An age-old truth was revealed to me as I was making a cake during a recent holiday weekend. My 85-year-old mother was having a Labor Day party, and she wanted me to bring dessert. I picked up the frozen pie she likes, but she didn’t think that would be enough for the crowd that was coming, so she asked me to make a cake.
“Sure,” I said. Cakes were easy these days with endless, fool-proof cake mix possibilities.
I stood at the grocery in front of all different flavors of cake mixes and frostings. There were the basic chocolate and vanilla, but there were also strawberry and German chocolate and butter cake. But on the top shelf was a lemon cake. “Perfect,” I thought. “Just different enough to be good.” I also grabbed a container of lemon frosting and a huge plastic tub of multi-colored sprinkles.
I ended up preparing the cake early Saturday morning. I cracked the eggs and measured the water and the oil perfectly. Once the wet ingredients met the dry ones, I began to beat the batter with a spoon. I owned an electric mixer, but it was too much trouble to locate it in my mess of a kitchen. Even without a mixer, I got the cake mix to a great consistency — no lumps — just creamy lemon goodness.
Into the 9 x 12, glass baking pan the cake goo went. I baked it for 30 minutes.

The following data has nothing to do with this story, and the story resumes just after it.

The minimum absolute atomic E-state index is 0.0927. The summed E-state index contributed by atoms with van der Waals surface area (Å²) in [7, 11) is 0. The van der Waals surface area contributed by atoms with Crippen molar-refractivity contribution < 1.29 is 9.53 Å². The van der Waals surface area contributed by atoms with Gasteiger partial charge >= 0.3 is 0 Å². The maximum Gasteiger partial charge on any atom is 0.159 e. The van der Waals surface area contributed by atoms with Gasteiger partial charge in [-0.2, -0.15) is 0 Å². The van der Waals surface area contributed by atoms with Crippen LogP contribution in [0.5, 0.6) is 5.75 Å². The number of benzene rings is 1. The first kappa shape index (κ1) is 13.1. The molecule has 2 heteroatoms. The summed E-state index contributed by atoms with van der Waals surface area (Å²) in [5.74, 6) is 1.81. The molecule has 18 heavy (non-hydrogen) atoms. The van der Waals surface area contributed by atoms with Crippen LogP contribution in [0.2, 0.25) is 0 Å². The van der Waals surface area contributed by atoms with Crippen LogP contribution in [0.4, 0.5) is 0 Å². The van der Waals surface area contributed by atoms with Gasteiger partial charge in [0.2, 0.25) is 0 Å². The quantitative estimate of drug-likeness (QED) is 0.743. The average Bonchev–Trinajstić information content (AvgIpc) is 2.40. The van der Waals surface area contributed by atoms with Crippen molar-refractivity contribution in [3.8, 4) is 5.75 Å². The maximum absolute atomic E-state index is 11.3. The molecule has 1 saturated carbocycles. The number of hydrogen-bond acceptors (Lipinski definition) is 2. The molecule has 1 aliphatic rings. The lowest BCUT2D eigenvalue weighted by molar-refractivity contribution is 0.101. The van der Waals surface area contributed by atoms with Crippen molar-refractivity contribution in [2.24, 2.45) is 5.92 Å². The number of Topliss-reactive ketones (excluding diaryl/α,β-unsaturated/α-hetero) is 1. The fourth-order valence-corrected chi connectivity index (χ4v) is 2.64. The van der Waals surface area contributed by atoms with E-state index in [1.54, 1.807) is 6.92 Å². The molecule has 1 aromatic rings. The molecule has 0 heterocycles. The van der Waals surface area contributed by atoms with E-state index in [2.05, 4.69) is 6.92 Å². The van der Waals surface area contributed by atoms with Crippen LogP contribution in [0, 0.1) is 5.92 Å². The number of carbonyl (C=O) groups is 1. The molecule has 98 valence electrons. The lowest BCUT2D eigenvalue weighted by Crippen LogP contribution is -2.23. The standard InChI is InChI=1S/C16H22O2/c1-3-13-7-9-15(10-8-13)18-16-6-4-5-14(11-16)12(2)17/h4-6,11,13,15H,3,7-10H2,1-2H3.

When it was done, or almost done, I tested it with a toothpick. Absolutely no batter stuck to the pick, so I removed the cake from the 350 degree oven.
Things were going wonderfully! I was making a perfect lemon cake for Labor Day. The cake was a beautiful golden brown on top — not too well done and not too under done.
I let the thing cool for about three hours before I frosted it.
The frosting went on nicely without pulling the uppermost layer of the cake off. Boy, did that cake look good!
And now, the piece de resistance — I was going to add the multi-colored sprinkles. What wouldn’t a daughter do for her mother? I took out a tablespoon and dumped the sprinkles on the cake, a few here, a few more here, and soon, the whole cake was one multi-colored surface. I’d applied too many sprinkles. My husband would say there could never be too many sprinkles, but trust me, there were on this cake.
The cake wasn’t perfect anymore.
Now what was I going to do? I had to remove some of those pesky colored bits. Stupidly, I took the whole cake, still in the pan, over to the sink and tried tilting the thing until some of the sprinkles fell into the sink. Slowly, I tilted more and more and more until… the whole cake fell out of the pan and into the dish water, frosting side down.
In my quest for perfection, I had ruined my project. There was absolutely no way to save the delicious lemony dessert. In just a few seconds, it had become completely waterlogged. We’d have to settle for pie alone that holiday.
And that my dears, is the age-old truth I was reminded of this Labor Day weekend. Sometimes, when we try to be perfect, the whole thing backfires.
Perfection is a bit overrated.
So in your comings and goings, keep this thought in the back of your mind lest you ruin something you care deeply about…
Maybe good enough is good enough.